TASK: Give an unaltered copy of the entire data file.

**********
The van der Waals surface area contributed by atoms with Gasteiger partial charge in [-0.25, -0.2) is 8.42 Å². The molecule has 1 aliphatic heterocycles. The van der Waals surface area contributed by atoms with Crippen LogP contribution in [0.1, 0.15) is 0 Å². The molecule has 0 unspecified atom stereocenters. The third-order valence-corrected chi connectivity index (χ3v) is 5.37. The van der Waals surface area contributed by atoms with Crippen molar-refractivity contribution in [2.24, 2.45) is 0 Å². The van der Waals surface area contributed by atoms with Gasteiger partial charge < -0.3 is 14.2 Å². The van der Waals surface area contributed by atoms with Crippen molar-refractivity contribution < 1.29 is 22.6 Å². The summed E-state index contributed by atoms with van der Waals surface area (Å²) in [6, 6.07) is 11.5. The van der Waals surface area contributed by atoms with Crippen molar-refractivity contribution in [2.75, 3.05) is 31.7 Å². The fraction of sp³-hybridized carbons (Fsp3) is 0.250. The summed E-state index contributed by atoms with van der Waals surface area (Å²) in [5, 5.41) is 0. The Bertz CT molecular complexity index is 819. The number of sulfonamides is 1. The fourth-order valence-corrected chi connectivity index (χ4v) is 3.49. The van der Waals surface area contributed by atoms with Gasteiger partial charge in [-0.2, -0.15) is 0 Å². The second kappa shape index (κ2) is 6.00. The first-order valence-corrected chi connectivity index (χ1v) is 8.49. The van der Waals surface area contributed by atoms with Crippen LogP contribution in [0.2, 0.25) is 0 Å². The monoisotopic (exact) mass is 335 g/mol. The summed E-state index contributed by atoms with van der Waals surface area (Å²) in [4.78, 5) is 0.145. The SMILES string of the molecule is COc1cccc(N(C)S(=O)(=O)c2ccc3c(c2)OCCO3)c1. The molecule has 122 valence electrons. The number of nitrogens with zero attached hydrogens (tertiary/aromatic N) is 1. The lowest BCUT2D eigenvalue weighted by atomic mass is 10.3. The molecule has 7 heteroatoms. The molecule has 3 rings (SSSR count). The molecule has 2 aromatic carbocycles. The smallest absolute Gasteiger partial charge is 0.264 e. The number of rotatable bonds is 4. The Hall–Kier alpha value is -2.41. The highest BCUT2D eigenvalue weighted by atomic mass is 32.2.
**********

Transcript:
The van der Waals surface area contributed by atoms with Gasteiger partial charge in [-0.25, -0.2) is 8.42 Å². The molecule has 1 aliphatic heterocycles. The van der Waals surface area contributed by atoms with Crippen LogP contribution in [0.1, 0.15) is 0 Å². The molecule has 0 unspecified atom stereocenters. The third-order valence-corrected chi connectivity index (χ3v) is 5.37. The van der Waals surface area contributed by atoms with Crippen molar-refractivity contribution in [2.24, 2.45) is 0 Å². The van der Waals surface area contributed by atoms with Gasteiger partial charge < -0.3 is 14.2 Å². The van der Waals surface area contributed by atoms with Crippen molar-refractivity contribution < 1.29 is 22.6 Å². The summed E-state index contributed by atoms with van der Waals surface area (Å²) in [6, 6.07) is 11.5. The van der Waals surface area contributed by atoms with Crippen molar-refractivity contribution in [2.75, 3.05) is 31.7 Å². The fraction of sp³-hybridized carbons (Fsp3) is 0.250. The summed E-state index contributed by atoms with van der Waals surface area (Å²) in [5, 5.41) is 0. The Bertz CT molecular complexity index is 819. The number of sulfonamides is 1. The fourth-order valence-corrected chi connectivity index (χ4v) is 3.49. The van der Waals surface area contributed by atoms with Gasteiger partial charge in [-0.2, -0.15) is 0 Å². The second kappa shape index (κ2) is 6.00. The first-order valence-corrected chi connectivity index (χ1v) is 8.49. The van der Waals surface area contributed by atoms with Crippen LogP contribution in [0.2, 0.25) is 0 Å². The monoisotopic (exact) mass is 335 g/mol. The summed E-state index contributed by atoms with van der Waals surface area (Å²) in [4.78, 5) is 0.145. The SMILES string of the molecule is COc1cccc(N(C)S(=O)(=O)c2ccc3c(c2)OCCO3)c1. The molecule has 122 valence electrons. The number of nitrogens with zero attached hydrogens (tertiary/aromatic N) is 1. The lowest BCUT2D eigenvalue weighted by atomic mass is 10.3. The molecule has 7 heteroatoms. The molecule has 3 rings (SSSR count). The molecule has 2 aromatic carbocycles. The smallest absolute Gasteiger partial charge is 0.264 e. The number of rotatable bonds is 4. The Hall–Kier alpha value is -2.41. The highest BCUT2D eigenvalue weighted by atomic mass is 32.2.